For Mancunians, the new system of Universal Credit is already a reality. What is the early news? The Welfare Reform Minister Lord Freud has written an encouraging progress report for Inside Housing.
The pilot projects are showing the majority of claimants are managing their own rent – even through Christmas when budgets can be tight for people. A minority of tenants need help and we are gaining detailed insight into what support they need and how it can be provided so that the financial position of landlords is protected.
Lord Freud believes that giving those on welfare greater responsibility – including paying their own rent – is important:
Universal credit will prepare people for the world of work by getting them to manage their money in the same way people in work budget. Breaking this behavioural barrier is an important step in helping people move towards financial independence.
The early signs that this seems to be working are a great encouragement – especially after the sniping from Labour MPs such as Bill Esterson.
But that is not the only advantage emerging from the new arrangements. It turns out that often landlords – private and social – are rather decent people and that having direct contact with tenants has proved positive:
Again and again, I have been struck by some of the specific cases that have been found by landlords taking part in the demonstration projects.
For example, it was shocking to learn of a family that was living in appalling conditions because their father was a lone parent of four children and struggling to cope with a heroin addiction – and they were not getting the help they needed because they were not on the radar of the relevant authorities.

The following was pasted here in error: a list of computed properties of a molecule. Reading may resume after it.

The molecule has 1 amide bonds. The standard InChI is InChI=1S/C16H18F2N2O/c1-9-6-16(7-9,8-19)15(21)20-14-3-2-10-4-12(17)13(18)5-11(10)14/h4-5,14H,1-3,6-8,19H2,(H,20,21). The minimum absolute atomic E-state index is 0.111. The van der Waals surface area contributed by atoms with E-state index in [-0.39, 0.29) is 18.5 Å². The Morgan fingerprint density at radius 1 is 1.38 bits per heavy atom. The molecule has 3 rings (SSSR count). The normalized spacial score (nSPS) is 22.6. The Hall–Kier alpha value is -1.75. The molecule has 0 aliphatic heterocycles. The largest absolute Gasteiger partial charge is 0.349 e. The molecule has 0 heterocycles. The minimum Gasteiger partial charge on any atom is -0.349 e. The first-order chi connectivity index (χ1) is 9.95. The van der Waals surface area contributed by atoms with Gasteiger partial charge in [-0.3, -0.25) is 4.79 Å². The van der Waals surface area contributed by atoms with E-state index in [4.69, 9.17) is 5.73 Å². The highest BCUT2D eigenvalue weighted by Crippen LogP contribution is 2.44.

This example only came to light because the tenant and the landlord had a changed relationship because of direct payment. In fact, one of the first things we learned from the demonstration project was that landlords did not know as much as they might have thought about their tenants.
Naturally enough, many private landlords are worried about how it will work out. There are safeguards in place for them. They will get the rent owed to them in the end – if there are two months of arrears then direct payments resume. The whole idea of the piloting is to ensure it works smoothly.
So there might be a delay with the rent with benefit claimants. Yet there are also often delays when the state pays direct. One landlord has written:
Ask any landlord what they care most about and the answer is almost always going to be getting paid on time. Under the current system councils are failing to keep up with a backlog of claims – in some cases the wait can be up to six months. Is it any wonder that private landlords often refuse to touch the benefit sector at all?
With the Universal Credit system the landlord still has the security of knowing the rent will get paid in the end. In some cases there may be more delays, but there actually might be fewer delays overall. The relationship between landlord and tenant is likely to work more smoothly without the state getting in the way.